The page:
Because all of life is stories.
Read fantasy, or any genre really, long enough and any reader who is looking fairly closely can begin to see the component parts of each story. If you’ve been at it long enough we can all see that the princess will be rescued, the villain will be defeated, [insert trope here] will lead to other [insert other trope here] and so on and so forth into infinity. A lot of authors are very very good at setting up these tropes and expectations and subverting them or turning them on their head as a way of keeping the story fresh and keeping the reader guessing. Other authors take bits and pieces of story or life that most people simply wouldn’t think to combine and create something new and unique and precious.
I’m sure you can see where I’m going with this. Max Gladstone has taken a few unlikely parts and brought to life something unlike anything I’ve ever read.
I’m sure when most of us go looking for an exciting new fantasy to read we don’t think about learning the finer points of finance and claims court of any fantasy world we live in. Most fantasy worlds don’t bother to get into finance beyond naming their currency, be it a white iron crown, a talent, pennies or just simple gold pieces. Three Parts Dead creates a world around the economy of magic and faith and soulstuff that is just as fascinating as any magic system or secondary world I’ve ever come across.
Three Parts Dead follows a young and fiery intern at a magic law firm, her frankly terrifyingly competent boss, a young priest who is forced into a test of faith, and a cop who takes orders from the stitched together corpse of a dead goddess. When a god dies in a city that runs, lives, and exists by way of his power, creditors come calling. Because gods in this world gain power through faith, and earn that faith by entering into contracts with citizens and business interests. In exchange for a part of the god’s power, they pay back with interest energy that comes through faith and worship. And a dead god means bargains going unfulfilled. It means vultures and greedy business ventures swooping in to take what power is lawfully theirs from the remains of a dead god. It is left up to Craftspeople, sorcerers who use starlight and the earth below them to work the power of the gods, to see that the case is treated equitably, and in the case of Tara Abernathy and Elayne Kevarian, to make sure that a church badly in need of its lost deity can hold its creditors at bay long enough to bring a dead god back to life. When a case as big as this rises though, complications follow. A murdered judge, flocks of rogue gargoyles, stolen faces, and far-reaching conspiracies threaten to topple any case before Tara can help win it.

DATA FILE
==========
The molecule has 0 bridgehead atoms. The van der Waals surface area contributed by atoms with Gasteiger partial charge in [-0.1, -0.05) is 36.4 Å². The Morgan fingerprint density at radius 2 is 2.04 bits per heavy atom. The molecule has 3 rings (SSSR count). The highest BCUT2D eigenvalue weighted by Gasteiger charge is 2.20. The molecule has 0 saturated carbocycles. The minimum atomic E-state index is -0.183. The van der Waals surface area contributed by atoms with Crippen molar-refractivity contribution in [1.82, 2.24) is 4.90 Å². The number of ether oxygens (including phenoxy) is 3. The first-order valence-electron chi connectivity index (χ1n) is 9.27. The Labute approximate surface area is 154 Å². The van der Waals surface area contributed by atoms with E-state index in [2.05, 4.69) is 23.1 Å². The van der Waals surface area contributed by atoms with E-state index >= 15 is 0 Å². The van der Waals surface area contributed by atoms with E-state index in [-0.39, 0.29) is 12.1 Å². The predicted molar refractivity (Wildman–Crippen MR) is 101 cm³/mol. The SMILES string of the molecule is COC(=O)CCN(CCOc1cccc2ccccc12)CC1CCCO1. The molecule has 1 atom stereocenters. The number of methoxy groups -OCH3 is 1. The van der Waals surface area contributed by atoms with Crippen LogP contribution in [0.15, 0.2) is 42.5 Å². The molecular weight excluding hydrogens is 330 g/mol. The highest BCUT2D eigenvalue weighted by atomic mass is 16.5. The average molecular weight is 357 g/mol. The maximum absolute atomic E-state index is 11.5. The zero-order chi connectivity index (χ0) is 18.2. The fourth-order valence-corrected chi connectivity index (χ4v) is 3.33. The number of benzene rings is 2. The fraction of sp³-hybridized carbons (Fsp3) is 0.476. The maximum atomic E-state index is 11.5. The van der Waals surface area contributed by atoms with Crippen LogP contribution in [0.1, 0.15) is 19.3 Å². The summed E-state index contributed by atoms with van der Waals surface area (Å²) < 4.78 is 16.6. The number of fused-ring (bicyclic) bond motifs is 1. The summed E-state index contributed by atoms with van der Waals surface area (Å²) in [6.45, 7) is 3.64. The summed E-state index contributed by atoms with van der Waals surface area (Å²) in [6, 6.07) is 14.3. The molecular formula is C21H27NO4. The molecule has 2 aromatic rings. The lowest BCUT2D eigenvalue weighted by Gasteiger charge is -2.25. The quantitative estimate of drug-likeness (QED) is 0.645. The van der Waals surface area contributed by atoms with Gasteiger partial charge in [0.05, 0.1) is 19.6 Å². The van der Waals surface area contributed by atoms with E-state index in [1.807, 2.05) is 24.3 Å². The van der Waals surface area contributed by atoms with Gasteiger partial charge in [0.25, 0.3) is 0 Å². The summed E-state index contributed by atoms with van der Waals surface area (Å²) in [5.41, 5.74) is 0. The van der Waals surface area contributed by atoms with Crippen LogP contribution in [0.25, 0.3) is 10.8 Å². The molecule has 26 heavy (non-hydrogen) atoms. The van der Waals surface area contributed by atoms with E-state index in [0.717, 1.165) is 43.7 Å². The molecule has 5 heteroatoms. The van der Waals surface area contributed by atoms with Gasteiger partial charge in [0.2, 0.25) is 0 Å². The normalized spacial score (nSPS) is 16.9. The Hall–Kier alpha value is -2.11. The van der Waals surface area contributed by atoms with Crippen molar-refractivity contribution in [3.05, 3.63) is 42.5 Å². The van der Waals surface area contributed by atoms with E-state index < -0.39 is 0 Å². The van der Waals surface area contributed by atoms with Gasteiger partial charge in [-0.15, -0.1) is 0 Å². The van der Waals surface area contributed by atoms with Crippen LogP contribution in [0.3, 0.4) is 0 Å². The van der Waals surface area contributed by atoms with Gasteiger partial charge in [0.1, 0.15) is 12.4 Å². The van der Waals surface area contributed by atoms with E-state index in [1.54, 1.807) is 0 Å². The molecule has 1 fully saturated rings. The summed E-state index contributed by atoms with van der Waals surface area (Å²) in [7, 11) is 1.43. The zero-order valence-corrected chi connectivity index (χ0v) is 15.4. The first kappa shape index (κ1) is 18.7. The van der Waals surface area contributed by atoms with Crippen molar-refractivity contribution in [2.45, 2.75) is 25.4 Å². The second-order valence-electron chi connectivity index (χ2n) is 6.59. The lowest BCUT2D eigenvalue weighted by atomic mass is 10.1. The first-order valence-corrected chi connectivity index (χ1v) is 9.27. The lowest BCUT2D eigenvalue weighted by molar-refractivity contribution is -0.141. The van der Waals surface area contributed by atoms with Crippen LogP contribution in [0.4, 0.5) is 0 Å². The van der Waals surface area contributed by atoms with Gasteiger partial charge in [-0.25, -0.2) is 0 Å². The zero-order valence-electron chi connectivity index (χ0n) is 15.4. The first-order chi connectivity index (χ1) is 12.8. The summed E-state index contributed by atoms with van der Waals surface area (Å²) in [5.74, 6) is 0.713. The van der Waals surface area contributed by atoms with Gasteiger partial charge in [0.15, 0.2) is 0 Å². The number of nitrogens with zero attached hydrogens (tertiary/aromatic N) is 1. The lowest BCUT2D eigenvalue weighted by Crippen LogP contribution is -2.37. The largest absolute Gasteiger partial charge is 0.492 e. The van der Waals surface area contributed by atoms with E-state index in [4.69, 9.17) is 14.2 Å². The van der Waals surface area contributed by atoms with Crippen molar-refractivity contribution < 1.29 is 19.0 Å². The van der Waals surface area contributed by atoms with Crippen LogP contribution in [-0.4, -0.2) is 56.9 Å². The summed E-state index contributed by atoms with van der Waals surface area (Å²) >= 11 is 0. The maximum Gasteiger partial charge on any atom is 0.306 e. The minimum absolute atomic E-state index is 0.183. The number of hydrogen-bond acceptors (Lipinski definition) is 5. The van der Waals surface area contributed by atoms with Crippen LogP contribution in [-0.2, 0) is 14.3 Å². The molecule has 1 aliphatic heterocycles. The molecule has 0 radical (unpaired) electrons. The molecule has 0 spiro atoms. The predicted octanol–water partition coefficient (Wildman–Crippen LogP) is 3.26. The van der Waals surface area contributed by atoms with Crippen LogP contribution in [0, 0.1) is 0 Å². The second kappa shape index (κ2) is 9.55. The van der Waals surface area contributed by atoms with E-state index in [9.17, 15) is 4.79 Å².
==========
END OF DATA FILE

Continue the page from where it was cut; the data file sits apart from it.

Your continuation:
I know I’ve mentioned the economy of this world already, but really it’s only one of many unique and fascinating bits that make up the world of the Craft. Town criers get their news from around the world via the nightmare network. Deathless Kings sign treaties with skeletons and ghosts from the beyond in exchange for trade rights. Judges take on aspects of darkness and skewer themselves with lightning to determine truth. So many parts of Gladstone’s world build upon each other to create an urban fantasy that feels fully lived in and original and compelling. Every turn introduces something new and fresh about a world that already bristles with originality. And as the series grows and travels around the world (And also in time) more and more of Gladstone’s world leaves its mark on the page.
And the characters! I know I harp on and on about interesting characters. Finding deep and compelling characters can sometimes be difficult in a largely plot driven genre. The best ones – hell, the competent ones – have proactive characters that drive the plot forward and live and work according to their own motivations as opposed to reacting to the plot or simply being devices for carrying the reader from set piece to set piece. Abelard is a young technician (read here as priest) who was unlucky enough to be standing watch when his God died. Forced into helping Tara and Elayne, two Craftswomen, he is torn between faith in his God and belief that heretics may really be trying to help him. Catherine ‘Cat’ Elle is a member of Justice, and also an addict to the highs accompanied by a vampire’s bite. When Justice calls a dead god’s power coats her in an obsidian suit and transforms her into one of hundreds of “Blacksuits” that tirelessly and relentlessly protect the people of Alt Coulumb. But how do you protect a dead god? Much less bring his killer to Justice? Tara…let’s talk about Tara. Tara is a young black woman who seems destined to become one of the greatest Craftswoman the world has ever seen. When she is thrown, quite literally, from the Hidden Schools floating high above the world she is given a chance to join one of the most elite firms of Craft in the world. She just has to figure out how a god died. And how to prove in court that he shouldn’t be partitioned off into tiny pieces. She’s powerful, stubborn, brilliant, intuitive, and just all around awesome. She has a lightning knife! She has armor made out of starlight and darkness! She beats people up with not just powerful magics and fighting skills but with knowledge and cleverness and a library card! MORE TARA ABERNATHY!
I will now go hunt down more Craft books. Happy reading out there. Beware tweed.
As an aside, this happens to be our 50th book review!!!
*Fires cupcake cannon into milling crowd*